You have to convert the magnitude scale into dB
dB = 20*log10(magnitude)
Look at where it is -3 dB. That is your cutoff frequency (fc).
Your bandwidth in this case will be 2*fc. Read more on http://en.wikipedia.org/wiki/Bandwidth_(signal_processing [Broken])
EDIT: Note however, that it is only a convention, that the cutoff frequency is -3 dB. It is something we have defined.
I thought BW is fc in this case. In this case, it looks like the -3dB is about 100KHz. The bandwidth is 100KHz as it is from 0Hz to 100KHz. I don't think it is 2fc = 200KHz.
Yes, I think you are right. The circuit for this graph is a non-inverting amplifier made from a 741 op-amp. Op-amp performance is limited at high frequency; it behaves as a low-pass filter.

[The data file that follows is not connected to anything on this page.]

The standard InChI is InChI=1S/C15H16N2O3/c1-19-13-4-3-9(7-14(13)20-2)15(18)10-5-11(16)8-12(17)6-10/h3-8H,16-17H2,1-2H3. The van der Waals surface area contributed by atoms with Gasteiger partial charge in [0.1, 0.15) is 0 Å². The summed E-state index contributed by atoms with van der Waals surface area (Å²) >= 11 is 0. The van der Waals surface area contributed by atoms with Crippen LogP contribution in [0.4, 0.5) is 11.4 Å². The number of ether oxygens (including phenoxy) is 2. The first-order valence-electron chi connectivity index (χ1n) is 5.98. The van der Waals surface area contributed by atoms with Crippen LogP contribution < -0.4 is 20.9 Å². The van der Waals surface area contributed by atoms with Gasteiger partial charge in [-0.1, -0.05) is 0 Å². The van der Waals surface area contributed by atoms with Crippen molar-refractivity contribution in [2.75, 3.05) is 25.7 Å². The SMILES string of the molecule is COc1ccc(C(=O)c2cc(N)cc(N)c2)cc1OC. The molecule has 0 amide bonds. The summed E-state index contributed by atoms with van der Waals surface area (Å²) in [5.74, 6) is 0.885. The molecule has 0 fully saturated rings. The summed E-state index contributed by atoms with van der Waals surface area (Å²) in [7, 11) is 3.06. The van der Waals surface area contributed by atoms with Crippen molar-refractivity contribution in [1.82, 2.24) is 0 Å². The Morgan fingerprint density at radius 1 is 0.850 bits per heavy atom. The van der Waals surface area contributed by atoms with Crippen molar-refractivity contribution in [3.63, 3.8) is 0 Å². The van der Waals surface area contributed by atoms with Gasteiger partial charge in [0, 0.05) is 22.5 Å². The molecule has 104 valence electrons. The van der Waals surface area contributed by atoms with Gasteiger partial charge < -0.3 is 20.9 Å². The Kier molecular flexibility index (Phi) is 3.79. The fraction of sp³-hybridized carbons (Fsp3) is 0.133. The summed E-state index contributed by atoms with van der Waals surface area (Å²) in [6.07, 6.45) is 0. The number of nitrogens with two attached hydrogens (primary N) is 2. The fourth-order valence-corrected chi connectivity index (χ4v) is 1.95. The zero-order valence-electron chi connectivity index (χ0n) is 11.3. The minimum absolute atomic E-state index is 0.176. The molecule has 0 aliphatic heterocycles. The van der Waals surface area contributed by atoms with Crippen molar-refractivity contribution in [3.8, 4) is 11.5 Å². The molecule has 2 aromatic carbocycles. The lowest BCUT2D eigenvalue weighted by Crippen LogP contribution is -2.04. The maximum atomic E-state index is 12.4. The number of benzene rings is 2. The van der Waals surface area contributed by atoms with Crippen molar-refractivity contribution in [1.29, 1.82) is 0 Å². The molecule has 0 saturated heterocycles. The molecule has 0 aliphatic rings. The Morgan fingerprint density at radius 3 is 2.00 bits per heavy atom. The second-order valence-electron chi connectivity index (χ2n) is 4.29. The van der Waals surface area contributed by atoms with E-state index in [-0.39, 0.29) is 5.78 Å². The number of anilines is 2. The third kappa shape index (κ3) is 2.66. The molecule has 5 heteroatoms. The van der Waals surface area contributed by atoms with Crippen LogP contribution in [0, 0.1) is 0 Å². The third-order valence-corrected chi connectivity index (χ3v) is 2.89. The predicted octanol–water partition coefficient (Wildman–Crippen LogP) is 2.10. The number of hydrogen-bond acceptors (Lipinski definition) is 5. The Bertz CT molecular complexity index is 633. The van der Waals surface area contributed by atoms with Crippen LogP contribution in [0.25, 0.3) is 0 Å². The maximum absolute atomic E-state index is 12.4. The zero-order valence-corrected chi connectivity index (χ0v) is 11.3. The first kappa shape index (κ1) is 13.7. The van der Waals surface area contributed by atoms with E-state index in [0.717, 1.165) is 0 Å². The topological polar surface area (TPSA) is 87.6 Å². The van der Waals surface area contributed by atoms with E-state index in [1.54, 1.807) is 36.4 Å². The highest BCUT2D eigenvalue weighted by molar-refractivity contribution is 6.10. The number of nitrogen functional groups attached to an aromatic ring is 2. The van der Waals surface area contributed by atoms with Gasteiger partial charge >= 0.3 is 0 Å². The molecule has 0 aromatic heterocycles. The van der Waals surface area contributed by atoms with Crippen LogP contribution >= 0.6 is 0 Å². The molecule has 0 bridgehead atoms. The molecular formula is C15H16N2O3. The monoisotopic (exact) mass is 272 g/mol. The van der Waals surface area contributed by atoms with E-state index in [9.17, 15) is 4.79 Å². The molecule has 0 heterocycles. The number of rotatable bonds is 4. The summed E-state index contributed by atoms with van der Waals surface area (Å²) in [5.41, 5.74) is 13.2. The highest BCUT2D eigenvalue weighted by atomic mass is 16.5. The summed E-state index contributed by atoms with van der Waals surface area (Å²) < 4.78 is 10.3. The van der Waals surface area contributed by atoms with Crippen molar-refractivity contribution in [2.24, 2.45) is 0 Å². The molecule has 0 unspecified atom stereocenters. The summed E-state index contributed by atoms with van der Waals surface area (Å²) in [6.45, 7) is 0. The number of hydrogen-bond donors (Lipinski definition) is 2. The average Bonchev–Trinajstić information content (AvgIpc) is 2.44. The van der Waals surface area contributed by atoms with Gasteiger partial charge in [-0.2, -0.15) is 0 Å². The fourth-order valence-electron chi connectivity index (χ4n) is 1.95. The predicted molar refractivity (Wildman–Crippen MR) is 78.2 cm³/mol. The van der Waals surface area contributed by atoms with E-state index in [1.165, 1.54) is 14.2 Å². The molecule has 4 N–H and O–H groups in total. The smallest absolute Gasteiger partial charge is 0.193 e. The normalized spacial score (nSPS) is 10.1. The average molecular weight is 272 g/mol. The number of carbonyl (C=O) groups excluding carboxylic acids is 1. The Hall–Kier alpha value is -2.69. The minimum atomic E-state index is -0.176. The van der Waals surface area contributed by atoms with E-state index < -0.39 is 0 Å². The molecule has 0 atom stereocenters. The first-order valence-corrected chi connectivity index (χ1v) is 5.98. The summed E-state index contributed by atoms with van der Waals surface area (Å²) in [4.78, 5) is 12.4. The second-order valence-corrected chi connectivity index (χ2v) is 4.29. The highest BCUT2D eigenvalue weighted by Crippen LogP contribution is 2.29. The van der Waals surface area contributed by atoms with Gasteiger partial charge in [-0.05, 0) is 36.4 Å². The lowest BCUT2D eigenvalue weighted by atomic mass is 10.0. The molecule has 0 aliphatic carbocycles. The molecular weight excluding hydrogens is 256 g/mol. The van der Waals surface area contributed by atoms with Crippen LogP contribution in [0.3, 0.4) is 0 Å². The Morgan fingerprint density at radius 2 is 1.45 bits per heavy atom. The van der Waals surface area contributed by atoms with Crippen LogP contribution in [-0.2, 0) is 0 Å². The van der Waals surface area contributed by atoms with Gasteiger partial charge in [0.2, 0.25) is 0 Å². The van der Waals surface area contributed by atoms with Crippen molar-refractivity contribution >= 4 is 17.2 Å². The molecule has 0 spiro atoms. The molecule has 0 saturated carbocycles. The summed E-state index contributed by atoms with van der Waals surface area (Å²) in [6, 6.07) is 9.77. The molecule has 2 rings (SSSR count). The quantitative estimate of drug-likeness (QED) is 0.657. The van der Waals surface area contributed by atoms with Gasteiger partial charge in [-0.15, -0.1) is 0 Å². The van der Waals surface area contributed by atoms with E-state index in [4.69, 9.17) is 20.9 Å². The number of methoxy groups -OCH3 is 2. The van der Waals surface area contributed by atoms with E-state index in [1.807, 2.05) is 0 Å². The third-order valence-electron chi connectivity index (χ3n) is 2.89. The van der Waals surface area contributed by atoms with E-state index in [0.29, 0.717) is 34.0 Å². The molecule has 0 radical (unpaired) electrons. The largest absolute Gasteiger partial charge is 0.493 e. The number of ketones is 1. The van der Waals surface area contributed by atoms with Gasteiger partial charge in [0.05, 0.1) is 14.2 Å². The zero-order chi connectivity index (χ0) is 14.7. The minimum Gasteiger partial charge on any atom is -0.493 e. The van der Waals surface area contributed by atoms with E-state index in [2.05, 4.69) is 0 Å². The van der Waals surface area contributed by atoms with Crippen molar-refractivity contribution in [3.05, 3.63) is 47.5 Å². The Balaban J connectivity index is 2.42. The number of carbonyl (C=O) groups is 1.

"In case of a low-pass filter or baseband signal, the bandwidth is equal to its upper cutoff frequency."
EDIT: I see, the article says it all :) My fault.
You might be right, but I seem to remember that we have to include the imaginary components also.
The frequency response is symmetrical around f = 0, for this case. And using modulation, the signal would be positioned at a frequency f = f0 (where f0 is the carrier wave), with a symmetrical shape like the picture around this frequency. The bandwidth of the signal would then be 2*fc.
In my experience, for a LPF like that, the bandwidth is just fc. If it were a BP filter, then the bandwidth extends to both -3dB frequencies.
Separate names with a comma.